NEW BRUNSWICK, N. J. — College students hoping to start the spring semester off on the right foot ought to consider keeping their phones in their dorm rooms during class. A new study finds that students perform worse on final exams if they are allowed access to a smartphone or tablet for non-academic purposes during lectures, compared to students who don’t have access to mobile devices.
In fact, researchers from Rutgers University say students who didn’t use mobile devices during lectures where they were permitted phone use still performed worse than pupils in mobile-restricted lectures. The finding shows just how the mere presence or availability of phone can be detrimental.
For the study, the researchers performed an in-class experiment to quantify the detriment of dividing one’s attention between electronic devices and the instructor during class on college students’ performance on in-lecture tests and end-of-term exams.
The test involved 118 cognitive psychology students at Rutgers during one term of their class. The researchers banned phones, laptops, and tablets in half the lectures and allowed in the other half. Students were asked to record whether they used their devices for non-academic purposes during lecture time.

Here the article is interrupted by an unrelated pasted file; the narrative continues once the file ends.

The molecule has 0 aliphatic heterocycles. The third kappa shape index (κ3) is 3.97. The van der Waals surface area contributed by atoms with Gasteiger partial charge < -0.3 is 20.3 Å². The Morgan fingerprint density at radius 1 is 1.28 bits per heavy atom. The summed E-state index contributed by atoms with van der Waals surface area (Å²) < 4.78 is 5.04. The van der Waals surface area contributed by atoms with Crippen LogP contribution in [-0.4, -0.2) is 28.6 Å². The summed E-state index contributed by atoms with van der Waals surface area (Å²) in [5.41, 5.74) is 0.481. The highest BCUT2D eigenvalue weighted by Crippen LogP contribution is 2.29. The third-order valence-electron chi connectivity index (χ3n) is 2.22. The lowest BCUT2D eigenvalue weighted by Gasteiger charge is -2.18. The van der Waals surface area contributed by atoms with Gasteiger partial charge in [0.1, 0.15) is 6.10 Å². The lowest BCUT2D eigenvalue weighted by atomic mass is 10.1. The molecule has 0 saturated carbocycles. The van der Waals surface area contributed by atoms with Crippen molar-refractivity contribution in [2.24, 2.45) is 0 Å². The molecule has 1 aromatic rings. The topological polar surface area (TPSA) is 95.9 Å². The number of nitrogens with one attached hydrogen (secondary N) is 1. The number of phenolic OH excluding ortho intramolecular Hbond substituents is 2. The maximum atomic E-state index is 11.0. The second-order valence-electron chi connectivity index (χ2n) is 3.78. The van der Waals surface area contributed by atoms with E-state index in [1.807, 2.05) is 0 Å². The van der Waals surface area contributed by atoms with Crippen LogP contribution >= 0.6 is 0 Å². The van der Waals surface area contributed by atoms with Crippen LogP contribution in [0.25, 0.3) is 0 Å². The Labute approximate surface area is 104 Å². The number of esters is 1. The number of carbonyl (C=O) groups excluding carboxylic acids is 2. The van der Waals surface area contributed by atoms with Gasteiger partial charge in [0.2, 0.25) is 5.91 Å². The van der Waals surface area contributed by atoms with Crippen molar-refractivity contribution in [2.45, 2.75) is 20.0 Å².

The results showed that allowing devices didn’t lead to lowered scores in comprehension tests during the lectures, but they did find students had lower end-of-term scores by five percent on average — half a letter grade. Worsened scores were also seen in students who didn’t report using their devices in the lectures permitting them, perhaps because of the distraction from those who did.
The researchers say their findings are their first to demonstrate that the greatest effect of divided attention in a classroom setting is the hampering of long-term retention. Students remembered fewer elements of their studies after completing them in classes that allowed phones to be present.
“These findings should alert the many dedicated students and instructors that dividing attention is having an insidious effect that is impairing their exam performance and final grade,” sys lead author Arnold Glass in a statement. “To help manage the use of devices in the classroom, teachers should explain to students the damaging effect of distractions on retention – not only for themselves, but for the whole class.”
The study was published in the journal Educational Psychology.